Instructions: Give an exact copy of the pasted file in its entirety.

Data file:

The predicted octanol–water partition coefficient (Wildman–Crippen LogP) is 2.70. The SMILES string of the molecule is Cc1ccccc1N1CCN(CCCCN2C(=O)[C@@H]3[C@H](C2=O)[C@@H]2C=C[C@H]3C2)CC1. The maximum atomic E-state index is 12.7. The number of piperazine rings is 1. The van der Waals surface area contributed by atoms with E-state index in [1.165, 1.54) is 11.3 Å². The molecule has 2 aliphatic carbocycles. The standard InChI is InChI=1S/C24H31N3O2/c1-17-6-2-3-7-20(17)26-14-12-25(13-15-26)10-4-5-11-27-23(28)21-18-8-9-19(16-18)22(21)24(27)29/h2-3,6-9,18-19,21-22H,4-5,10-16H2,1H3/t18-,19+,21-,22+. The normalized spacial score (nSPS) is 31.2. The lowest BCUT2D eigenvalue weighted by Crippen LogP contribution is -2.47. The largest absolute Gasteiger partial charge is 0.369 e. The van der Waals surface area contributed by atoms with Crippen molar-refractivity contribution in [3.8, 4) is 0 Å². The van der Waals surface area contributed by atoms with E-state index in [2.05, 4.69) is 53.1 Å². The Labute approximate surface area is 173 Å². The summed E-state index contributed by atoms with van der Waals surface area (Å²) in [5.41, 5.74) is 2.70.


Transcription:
The predicted octanol–water partition coefficient (Wildman–Crippen LogP) is 2.70. The SMILES string of the molecule is Cc1ccccc1N1CCN(CCCCN2C(=O)[C@@H]3[C@H](C2=O)[C@@H]2C=C[C@H]3C2)CC1. The maximum atomic E-state index is 12.7. The number of piperazine rings is 1. The van der Waals surface area contributed by atoms with E-state index in [1.165, 1.54) is 11.3 Å². The molecule has 2 aliphatic carbocycles. The standard InChI is InChI=1S/C24H31N3O2/c1-17-6-2-3-7-20(17)26-14-12-25(13-15-26)10-4-5-11-27-23(28)21-18-8-9-19(16-18)22(21)24(27)29/h2-3,6-9,18-19,21-22H,4-5,10-16H2,1H3/t18-,19+,21-,22+. The normalized spacial score (nSPS) is 31.2. The lowest BCUT2D eigenvalue weighted by Crippen LogP contribution is -2.47. The largest absolute Gasteiger partial charge is 0.369 e. The van der Waals surface area contributed by atoms with Crippen molar-refractivity contribution in [3.8, 4) is 0 Å². The van der Waals surface area contributed by atoms with E-state index in [2.05, 4.69) is 53.1 Å². The Labute approximate surface area is 173 Å². The summed E-state index contributed by atoms with van der Waals surface area (Å²) in [5.41, 5.74) is 2.70.